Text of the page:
A Homegrown Kid:

Local Pharmacist Returns Where It All Began

A first job for most is memorable, though typically mundane. The goal is to pick up some work skills, maybe even a little life experience while putting a few dollars in your pocket.

Ryan Garner fit that mold. He started working at 15 as a part-time cashier at Quality Care Pharmacy in Seven Lakes. He’d return for regular shifts throughout his three years at Wingate College.

“Weekends, summers, Thanksgiving. Anytime I had a break, I was back home working,” he said.

In 2016, he was selected to join the inaugural class at the Fred Wilson School of Pharmacy at High Point University. Garner finished up his studies this past spring and, more recently, completed his pharmacy board exams.

The one thing the newly registered pharmacist didn’t need to do was find a job: He already had one that he loved.

“It’s been great to connect with the community. To connect with the regular customers has been really nice,” Garner said. “You feel like you’ve picked the right job when you enjoy and look forward to going to work.”

Tamela Joyce, who established the small family-owned pharmacy with her husband and brother-in-law, Jason and Vann, in 2007, said she is proud and thankful that Garner decided to return as a full-fledged member of the Quality Care family.

“Ryan was one of the first teens we hired. You are treading in new waters when you hire a high-schooler. We are retail, but a pharmacy is a little different. The cashier is the first person our customers see,” said Joyce. “But over the years we’ve been really proud of the high-schoolers we’ve had. Working here gives them a chance to step up to the plate. To show them what they are capable of doing.”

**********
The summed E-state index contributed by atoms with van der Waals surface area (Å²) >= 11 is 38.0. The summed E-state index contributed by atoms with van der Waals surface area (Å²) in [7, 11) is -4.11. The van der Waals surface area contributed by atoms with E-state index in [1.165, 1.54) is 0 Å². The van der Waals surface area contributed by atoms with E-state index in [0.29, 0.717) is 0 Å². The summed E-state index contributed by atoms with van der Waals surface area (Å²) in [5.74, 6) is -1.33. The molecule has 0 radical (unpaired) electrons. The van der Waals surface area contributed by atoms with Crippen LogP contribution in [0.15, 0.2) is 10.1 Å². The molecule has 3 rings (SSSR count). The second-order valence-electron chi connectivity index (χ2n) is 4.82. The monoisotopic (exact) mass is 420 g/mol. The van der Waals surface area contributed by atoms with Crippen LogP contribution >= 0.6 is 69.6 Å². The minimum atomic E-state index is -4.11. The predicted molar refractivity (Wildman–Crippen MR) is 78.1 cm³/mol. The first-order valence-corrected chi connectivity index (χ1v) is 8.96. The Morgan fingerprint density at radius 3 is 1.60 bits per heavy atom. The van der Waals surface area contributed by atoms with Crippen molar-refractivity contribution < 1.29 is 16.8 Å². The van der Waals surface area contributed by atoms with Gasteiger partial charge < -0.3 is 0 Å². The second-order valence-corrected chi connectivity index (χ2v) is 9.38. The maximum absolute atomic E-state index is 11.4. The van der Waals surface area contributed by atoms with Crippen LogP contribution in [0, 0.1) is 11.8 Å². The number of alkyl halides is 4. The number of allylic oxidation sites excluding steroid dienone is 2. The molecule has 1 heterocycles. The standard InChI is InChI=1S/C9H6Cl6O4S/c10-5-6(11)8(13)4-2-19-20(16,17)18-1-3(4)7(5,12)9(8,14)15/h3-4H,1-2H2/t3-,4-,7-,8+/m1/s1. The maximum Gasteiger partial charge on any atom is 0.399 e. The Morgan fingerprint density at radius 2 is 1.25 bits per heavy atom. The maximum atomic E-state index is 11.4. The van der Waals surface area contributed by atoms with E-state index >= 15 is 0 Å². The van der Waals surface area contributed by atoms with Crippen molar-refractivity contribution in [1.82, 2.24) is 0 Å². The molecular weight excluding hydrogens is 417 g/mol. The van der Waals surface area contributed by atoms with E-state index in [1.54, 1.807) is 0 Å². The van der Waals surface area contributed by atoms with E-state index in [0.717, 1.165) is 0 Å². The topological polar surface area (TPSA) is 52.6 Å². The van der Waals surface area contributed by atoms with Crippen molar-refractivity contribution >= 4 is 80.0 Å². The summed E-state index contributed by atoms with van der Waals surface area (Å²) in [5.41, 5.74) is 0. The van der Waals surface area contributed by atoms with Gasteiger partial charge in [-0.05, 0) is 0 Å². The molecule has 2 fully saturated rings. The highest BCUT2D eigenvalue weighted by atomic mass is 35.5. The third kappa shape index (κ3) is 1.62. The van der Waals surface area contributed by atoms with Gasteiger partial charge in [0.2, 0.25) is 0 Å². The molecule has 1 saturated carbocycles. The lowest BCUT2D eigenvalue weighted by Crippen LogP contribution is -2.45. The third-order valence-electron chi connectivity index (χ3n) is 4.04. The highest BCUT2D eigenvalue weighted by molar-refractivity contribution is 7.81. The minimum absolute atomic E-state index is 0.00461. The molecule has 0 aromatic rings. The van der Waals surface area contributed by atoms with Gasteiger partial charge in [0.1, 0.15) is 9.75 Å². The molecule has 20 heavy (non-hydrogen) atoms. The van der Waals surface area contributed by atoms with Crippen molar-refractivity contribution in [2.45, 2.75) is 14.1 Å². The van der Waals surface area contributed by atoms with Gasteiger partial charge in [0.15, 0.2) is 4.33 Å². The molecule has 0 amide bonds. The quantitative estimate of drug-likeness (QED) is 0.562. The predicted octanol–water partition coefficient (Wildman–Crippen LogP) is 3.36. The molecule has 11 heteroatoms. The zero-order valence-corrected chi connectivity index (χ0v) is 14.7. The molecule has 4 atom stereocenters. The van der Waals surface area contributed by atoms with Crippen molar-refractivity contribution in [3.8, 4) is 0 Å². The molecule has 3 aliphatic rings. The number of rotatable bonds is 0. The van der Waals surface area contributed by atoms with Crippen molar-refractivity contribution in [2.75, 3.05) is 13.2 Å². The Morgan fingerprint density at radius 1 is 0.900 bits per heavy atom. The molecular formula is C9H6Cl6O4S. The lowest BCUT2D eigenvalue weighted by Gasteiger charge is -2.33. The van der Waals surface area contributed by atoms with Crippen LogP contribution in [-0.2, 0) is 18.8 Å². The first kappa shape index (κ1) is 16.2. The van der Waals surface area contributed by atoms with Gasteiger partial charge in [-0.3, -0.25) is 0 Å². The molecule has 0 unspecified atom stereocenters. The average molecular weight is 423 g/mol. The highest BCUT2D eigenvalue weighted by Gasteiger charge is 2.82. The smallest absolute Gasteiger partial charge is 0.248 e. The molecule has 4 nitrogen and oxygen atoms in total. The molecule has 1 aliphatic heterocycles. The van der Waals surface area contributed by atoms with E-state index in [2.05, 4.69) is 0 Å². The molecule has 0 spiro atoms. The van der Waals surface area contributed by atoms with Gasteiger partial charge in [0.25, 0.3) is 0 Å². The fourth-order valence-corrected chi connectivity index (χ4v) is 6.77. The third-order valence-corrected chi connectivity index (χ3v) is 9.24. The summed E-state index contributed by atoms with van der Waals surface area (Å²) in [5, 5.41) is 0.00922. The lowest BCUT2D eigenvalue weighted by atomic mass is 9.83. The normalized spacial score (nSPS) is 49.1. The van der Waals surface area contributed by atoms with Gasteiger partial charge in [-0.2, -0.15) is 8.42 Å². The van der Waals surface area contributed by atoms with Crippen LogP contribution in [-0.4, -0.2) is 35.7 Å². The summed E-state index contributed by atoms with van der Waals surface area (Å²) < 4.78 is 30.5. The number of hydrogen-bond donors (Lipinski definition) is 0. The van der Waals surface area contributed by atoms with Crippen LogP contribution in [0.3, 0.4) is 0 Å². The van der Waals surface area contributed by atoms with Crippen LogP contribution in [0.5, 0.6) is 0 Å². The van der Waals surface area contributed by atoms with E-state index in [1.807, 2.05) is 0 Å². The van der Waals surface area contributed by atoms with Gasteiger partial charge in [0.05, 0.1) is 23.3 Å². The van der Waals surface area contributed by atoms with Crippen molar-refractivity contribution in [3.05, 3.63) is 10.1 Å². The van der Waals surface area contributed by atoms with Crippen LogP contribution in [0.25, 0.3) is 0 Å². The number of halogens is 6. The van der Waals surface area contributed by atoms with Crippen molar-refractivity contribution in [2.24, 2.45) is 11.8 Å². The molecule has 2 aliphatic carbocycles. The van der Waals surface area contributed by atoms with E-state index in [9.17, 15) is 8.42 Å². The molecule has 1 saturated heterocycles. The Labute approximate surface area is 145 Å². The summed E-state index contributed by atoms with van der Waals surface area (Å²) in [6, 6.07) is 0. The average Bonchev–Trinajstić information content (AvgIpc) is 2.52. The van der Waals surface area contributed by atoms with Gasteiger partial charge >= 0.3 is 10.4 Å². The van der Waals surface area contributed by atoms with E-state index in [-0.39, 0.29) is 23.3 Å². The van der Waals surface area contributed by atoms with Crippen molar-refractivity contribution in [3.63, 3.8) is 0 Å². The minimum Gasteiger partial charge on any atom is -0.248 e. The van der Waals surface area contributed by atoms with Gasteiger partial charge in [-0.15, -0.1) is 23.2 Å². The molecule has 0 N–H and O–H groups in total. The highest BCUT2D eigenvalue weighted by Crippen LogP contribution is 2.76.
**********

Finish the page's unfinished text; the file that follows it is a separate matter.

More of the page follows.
In fact, Quality Care is nurturing another up-and-coming pharmacist in Lauren Blakely, who first joined the team as a cashier, then was promoted to pharmacy technician, and is now applying to pharmacy school.

“If people have the chance, they like the one-on-one service that a small business like ours can give them. There is a personal feel of knowing each customer and their prescription profile,” said Joyce.

Garner said the small town atmosphere of helping his neighbors is what drew him into the profession.

“My mom used to joke and say I’d be a good lawyer because I could argue. But what I like about my work is the community aspect. Seeing the same customers once a week or every month,” he said. “I find that people appreciate the small things you do. I have the opportunity to do that here where I can make a bigger impact.

“I guess I’m just a homegrown kid.”

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